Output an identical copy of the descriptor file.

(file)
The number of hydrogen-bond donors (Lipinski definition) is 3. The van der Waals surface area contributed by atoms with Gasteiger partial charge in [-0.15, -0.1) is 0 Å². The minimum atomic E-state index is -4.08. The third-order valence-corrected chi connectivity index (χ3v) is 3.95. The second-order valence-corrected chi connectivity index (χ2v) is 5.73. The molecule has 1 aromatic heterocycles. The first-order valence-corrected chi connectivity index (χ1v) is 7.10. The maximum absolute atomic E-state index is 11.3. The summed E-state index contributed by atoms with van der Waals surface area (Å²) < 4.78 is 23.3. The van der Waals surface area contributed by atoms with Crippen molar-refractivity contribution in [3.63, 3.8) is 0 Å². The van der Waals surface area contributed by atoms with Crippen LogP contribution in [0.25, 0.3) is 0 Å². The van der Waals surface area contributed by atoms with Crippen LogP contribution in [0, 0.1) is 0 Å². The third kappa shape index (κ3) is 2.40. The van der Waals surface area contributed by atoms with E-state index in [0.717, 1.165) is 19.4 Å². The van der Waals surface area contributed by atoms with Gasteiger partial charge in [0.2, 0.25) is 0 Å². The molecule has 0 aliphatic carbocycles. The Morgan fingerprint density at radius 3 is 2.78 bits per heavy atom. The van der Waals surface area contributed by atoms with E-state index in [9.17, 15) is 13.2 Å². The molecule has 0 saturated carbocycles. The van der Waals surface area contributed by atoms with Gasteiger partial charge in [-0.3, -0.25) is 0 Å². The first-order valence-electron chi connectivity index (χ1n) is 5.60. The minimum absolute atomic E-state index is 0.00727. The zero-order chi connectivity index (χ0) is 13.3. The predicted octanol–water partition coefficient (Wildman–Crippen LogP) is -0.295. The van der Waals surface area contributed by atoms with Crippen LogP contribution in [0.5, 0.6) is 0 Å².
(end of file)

The number of hydrogen-bond donors (Lipinski definition) is 3. The van der Waals surface area contributed by atoms with Gasteiger partial charge in [-0.15, -0.1) is 0 Å². The minimum atomic E-state index is -4.08. The third-order valence-corrected chi connectivity index (χ3v) is 3.95. The second-order valence-corrected chi connectivity index (χ2v) is 5.73. The molecule has 1 aromatic heterocycles. The first-order valence-corrected chi connectivity index (χ1v) is 7.10. The maximum absolute atomic E-state index is 11.3. The summed E-state index contributed by atoms with van der Waals surface area (Å²) < 4.78 is 23.3. The van der Waals surface area contributed by atoms with Crippen molar-refractivity contribution in [3.63, 3.8) is 0 Å². The van der Waals surface area contributed by atoms with Crippen LogP contribution in [0.25, 0.3) is 0 Å². The van der Waals surface area contributed by atoms with Crippen LogP contribution in [0, 0.1) is 0 Å². The third kappa shape index (κ3) is 2.40. The van der Waals surface area contributed by atoms with E-state index in [0.717, 1.165) is 19.4 Å². The van der Waals surface area contributed by atoms with Gasteiger partial charge in [0.2, 0.25) is 0 Å². The molecule has 0 aliphatic carbocycles. The Morgan fingerprint density at radius 3 is 2.78 bits per heavy atom. The van der Waals surface area contributed by atoms with E-state index in [9.17, 15) is 13.2 Å². The molecule has 0 saturated carbocycles. The van der Waals surface area contributed by atoms with Gasteiger partial charge in [-0.3, -0.25) is 0 Å². The first-order valence-electron chi connectivity index (χ1n) is 5.60. The minimum absolute atomic E-state index is 0.00727. The zero-order chi connectivity index (χ0) is 13.3. The predicted octanol–water partition coefficient (Wildman–Crippen LogP) is -0.295. The van der Waals surface area contributed by atoms with Crippen LogP contribution in [0.5, 0.6) is 0 Å².